Strange fruit

Two items in today’s newspapers here that throw an oblique light on each other and on Italian society as a whole. The first is about the decision of the Ku Klux Klan to conduct a recruitment campaign in Italy on the grounds that recent government legislation against immigration provides a more attractive model (in KKK terms) than that of any other western government. This fertile ground has been prepared by the notoriously racist Northern League, with the connivance of their Berlusconian cronies, and an almost inaudible demurral from the opposition, presumably on the ignoble principle that defending immigrants on your own patch does no elected politician any good. (Recent anti-immigration laws here have been roundly condemned by the United Nations and the EU, but have no doubt gone down a treat in BNP headquarters.)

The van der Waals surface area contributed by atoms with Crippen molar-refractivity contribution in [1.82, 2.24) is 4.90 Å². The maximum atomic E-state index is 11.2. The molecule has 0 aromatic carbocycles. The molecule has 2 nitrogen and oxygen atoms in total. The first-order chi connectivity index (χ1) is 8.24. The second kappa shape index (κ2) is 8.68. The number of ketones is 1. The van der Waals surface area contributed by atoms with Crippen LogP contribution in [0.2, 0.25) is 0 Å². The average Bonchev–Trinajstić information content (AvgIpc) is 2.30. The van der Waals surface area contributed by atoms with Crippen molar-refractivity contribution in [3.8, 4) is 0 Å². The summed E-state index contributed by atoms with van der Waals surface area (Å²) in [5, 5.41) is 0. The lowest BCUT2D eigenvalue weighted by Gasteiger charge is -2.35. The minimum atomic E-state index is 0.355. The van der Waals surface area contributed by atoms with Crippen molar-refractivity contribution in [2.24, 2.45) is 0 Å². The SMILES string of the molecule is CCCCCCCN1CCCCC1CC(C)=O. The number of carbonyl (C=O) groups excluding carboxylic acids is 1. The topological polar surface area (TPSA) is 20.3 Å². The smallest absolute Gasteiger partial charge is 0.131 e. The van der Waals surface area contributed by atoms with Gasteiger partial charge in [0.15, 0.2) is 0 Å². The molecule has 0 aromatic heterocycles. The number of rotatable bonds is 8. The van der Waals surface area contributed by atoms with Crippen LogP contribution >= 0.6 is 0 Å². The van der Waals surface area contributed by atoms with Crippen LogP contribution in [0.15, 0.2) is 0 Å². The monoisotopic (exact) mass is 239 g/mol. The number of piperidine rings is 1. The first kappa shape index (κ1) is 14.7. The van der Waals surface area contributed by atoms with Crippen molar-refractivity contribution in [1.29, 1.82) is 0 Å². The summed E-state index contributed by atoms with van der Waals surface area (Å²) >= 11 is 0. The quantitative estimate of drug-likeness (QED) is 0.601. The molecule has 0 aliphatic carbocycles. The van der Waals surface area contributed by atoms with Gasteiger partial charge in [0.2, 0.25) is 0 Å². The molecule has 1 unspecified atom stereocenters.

The second is an EU ruling that crucifixes should not be displayed in classrooms, following a case brought by an Italian woman whose request that the cross be taken out of her children’s classroom was ignored at every level of the judical system. The government, which now has to pay the woman 5000 euros for ‘moral damage’, will be appealing. The Vatican, in the meantime, is ‘pausing for reflection’. This decision will no doubt be grist to the mill of those who whine on about ‘islamification’, although the woman who brought the original complaint was defending the right of her children to be educated in a superstition-free zone rather than one in which a variety of nonsenses jostled for space. Good luck to her. Good luck to us all. If the EU’s ruling is ignored or overturned, what’s to stop all the new KKK recruits dressing their children like the unfortunate tyke in this photo?
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